Advances in dishwasher technology mean dirty dishes don't have a chance. Investigate these innovative dishwasher features to find the best buy for your kitchen.
Buying a Dishwasher
Big loads or small, washing casserole pans or crystal, dishwashers are smarter and quieter than ever. The point of a dishwasher has always been to clean dishes, pots, pans, and glasses, but today's models are doing that job more quietly, efficiently, and elegantly. Take loading options, where taller tubs, adjustable racks, removable tines, and stemware holders keep any mix of items in place while getting them sparkling clean. And you can finally break that pre-rinsing habit -- multiple arms, built-in heaters, and targeted sprays take care of all kinds of food soil.
A growing list of wash cycles (also called programs) handles every need, automatically checking soil status and offering various time and temperature options. Perhaps the most progress has been made environmentally. Like laundry equipment, dishwashers have become misers with electricity, water, and noise. Most manufacturers sell several models that meet or exceed Energy Star guidelines, so you'll save on utility costs for years to come. Plus, features such as energy savings, sanitation, filtration, hidden controls, and quiet operation are becoming available at lower price points.
What to Look For in a Dishwasher:
-- Extra insulation, cushioned tubs, and special motors keep water and mechanical noise to a minimum.
-- For an extra cost, stainless-steel interiors offer style and don't discolor the way plastic ones can.
-- Internal water heaters boost the water temperature to 140°F or higher, so you can leave your wholehouse water heater set at 120°F.
-- No-heat drying saves energy but takes a bit longer.
-- Electronic countdown displays indicate how much time is left in the wash cycle.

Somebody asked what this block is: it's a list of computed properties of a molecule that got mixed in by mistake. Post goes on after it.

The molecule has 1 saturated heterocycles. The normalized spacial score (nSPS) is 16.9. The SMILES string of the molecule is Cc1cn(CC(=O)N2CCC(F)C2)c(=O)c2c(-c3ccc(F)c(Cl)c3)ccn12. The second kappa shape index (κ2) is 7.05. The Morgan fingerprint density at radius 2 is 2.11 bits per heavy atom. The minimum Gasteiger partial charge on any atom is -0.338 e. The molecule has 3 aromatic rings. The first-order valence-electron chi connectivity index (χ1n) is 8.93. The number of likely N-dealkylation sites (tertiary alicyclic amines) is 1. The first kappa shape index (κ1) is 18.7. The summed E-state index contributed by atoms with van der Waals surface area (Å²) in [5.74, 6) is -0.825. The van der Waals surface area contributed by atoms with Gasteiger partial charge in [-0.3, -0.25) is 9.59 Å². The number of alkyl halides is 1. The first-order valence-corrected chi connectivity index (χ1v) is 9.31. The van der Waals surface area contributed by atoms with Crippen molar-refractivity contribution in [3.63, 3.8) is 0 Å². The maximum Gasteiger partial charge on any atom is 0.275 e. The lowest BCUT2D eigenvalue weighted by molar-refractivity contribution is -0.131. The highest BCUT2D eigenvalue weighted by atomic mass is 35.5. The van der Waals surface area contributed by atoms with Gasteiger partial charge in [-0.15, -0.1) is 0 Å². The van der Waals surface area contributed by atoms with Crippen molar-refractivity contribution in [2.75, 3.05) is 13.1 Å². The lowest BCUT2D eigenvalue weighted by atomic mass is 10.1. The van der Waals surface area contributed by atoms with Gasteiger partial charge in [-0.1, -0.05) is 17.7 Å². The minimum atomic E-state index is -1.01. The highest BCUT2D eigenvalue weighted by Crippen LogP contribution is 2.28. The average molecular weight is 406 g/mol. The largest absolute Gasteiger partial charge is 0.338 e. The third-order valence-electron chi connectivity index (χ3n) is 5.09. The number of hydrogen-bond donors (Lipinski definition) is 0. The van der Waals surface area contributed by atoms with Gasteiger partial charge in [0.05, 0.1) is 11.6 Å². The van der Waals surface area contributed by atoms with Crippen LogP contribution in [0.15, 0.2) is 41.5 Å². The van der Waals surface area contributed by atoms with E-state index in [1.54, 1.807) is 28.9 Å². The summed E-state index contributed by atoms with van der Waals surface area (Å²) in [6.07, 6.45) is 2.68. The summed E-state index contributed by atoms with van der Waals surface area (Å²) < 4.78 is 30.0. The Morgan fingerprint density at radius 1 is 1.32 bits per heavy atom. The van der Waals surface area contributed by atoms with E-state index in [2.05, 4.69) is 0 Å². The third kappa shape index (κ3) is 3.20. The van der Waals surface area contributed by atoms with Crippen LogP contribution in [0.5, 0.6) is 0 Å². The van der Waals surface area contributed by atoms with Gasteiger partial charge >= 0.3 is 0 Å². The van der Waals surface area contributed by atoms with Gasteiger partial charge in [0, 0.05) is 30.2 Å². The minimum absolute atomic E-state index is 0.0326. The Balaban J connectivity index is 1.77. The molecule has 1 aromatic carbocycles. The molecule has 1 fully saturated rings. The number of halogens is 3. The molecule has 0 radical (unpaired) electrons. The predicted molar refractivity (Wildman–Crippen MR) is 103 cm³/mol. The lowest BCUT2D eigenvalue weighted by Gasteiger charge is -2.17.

-- A built-in disposer breaks up and traps large food particles to keep water clean and eliminates the need to prerinse. Some models have a filter without a grinder -- a quieter option but one that requires periodic cleaning (usually every few weeks).
-- Electronic touch pads, some hidden along the top of the door, are the easiest type of controls to clean.
Delayed start lets you wash when it's convenient.
-- Adjustable racks and fold-down tines let you configure the interior for specific items.
-- Cutlery baskets and racks help keep silverware from nesting, allowing cleaning and preventing damage.
A sensor "sees" the amount of food soil in the water and adjusts water use and cycle length accordingly.
-- A rinse/hold cycle lets you rinse dirty dishes before you're ready to start a full cycle -- reducing odors and preventing soil from setting while you accumulate enough dishes for a full load.
-- Special wash cycles, such as pot-scrubber, soak/scrub, steam clean, china/crystal, and sanitizing, allow you to customize your settings for specific needs. However, the three basic settings -- light, normal, and heavy (pots and pans) -- should be enough for most chores.
-- A dishwasher designed as a drawer is beneficial for households large or small. Whether installed singly or as a pair, dishwasher drawers allow dishes to be handled in manageable loads that take less time to put away. As an alternative, a dishwasher with a half-load option might be a good choice if you frequently wash less-than-full loads. However, it's always more efficient to run a full load of dishes.